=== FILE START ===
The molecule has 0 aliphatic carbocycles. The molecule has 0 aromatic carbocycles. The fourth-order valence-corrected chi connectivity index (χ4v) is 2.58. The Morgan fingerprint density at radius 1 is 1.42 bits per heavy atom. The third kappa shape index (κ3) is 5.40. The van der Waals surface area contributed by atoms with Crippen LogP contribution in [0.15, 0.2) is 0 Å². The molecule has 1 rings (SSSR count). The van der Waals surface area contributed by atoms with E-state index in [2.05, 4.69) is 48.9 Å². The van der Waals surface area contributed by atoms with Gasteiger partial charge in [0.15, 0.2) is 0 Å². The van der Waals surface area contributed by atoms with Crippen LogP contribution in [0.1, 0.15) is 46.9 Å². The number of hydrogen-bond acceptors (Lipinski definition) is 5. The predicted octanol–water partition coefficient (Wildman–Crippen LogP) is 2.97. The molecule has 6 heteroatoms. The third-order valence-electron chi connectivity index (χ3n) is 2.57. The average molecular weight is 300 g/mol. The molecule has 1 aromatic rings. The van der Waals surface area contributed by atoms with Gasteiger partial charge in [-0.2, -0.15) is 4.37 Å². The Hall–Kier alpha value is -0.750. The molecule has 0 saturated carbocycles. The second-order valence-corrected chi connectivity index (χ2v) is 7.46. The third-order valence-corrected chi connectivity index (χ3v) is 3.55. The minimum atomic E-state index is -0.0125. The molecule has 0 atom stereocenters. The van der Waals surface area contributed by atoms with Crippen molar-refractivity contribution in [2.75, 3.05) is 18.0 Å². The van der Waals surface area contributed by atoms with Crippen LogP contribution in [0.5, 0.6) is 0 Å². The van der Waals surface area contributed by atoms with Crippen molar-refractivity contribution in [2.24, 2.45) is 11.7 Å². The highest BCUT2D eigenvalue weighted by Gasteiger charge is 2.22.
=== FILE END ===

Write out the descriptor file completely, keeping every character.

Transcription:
The molecule has 0 aliphatic carbocycles. The molecule has 0 aromatic carbocycles. The fourth-order valence-corrected chi connectivity index (χ4v) is 2.58. The Morgan fingerprint density at radius 1 is 1.42 bits per heavy atom. The third kappa shape index (κ3) is 5.40. The van der Waals surface area contributed by atoms with Crippen LogP contribution in [0.15, 0.2) is 0 Å². The molecule has 1 rings (SSSR count). The van der Waals surface area contributed by atoms with E-state index in [2.05, 4.69) is 48.9 Å². The van der Waals surface area contributed by atoms with Gasteiger partial charge in [0.15, 0.2) is 0 Å². The van der Waals surface area contributed by atoms with Crippen LogP contribution in [0.1, 0.15) is 46.9 Å². The number of hydrogen-bond acceptors (Lipinski definition) is 5. The predicted octanol–water partition coefficient (Wildman–Crippen LogP) is 2.97. The molecule has 6 heteroatoms. The third-order valence-electron chi connectivity index (χ3n) is 2.57. The average molecular weight is 300 g/mol. The molecule has 1 aromatic rings. The van der Waals surface area contributed by atoms with Gasteiger partial charge in [-0.2, -0.15) is 4.37 Å². The Hall–Kier alpha value is -0.750. The molecule has 0 saturated carbocycles. The second-order valence-corrected chi connectivity index (χ2v) is 7.46. The third-order valence-corrected chi connectivity index (χ3v) is 3.55. The minimum atomic E-state index is -0.0125. The molecule has 0 atom stereocenters. The van der Waals surface area contributed by atoms with Crippen molar-refractivity contribution in [2.75, 3.05) is 18.0 Å². The van der Waals surface area contributed by atoms with Crippen LogP contribution in [0.5, 0.6) is 0 Å². The van der Waals surface area contributed by atoms with Crippen molar-refractivity contribution in [2.24, 2.45) is 11.7 Å². The highest BCUT2D eigenvalue weighted by Gasteiger charge is 2.22.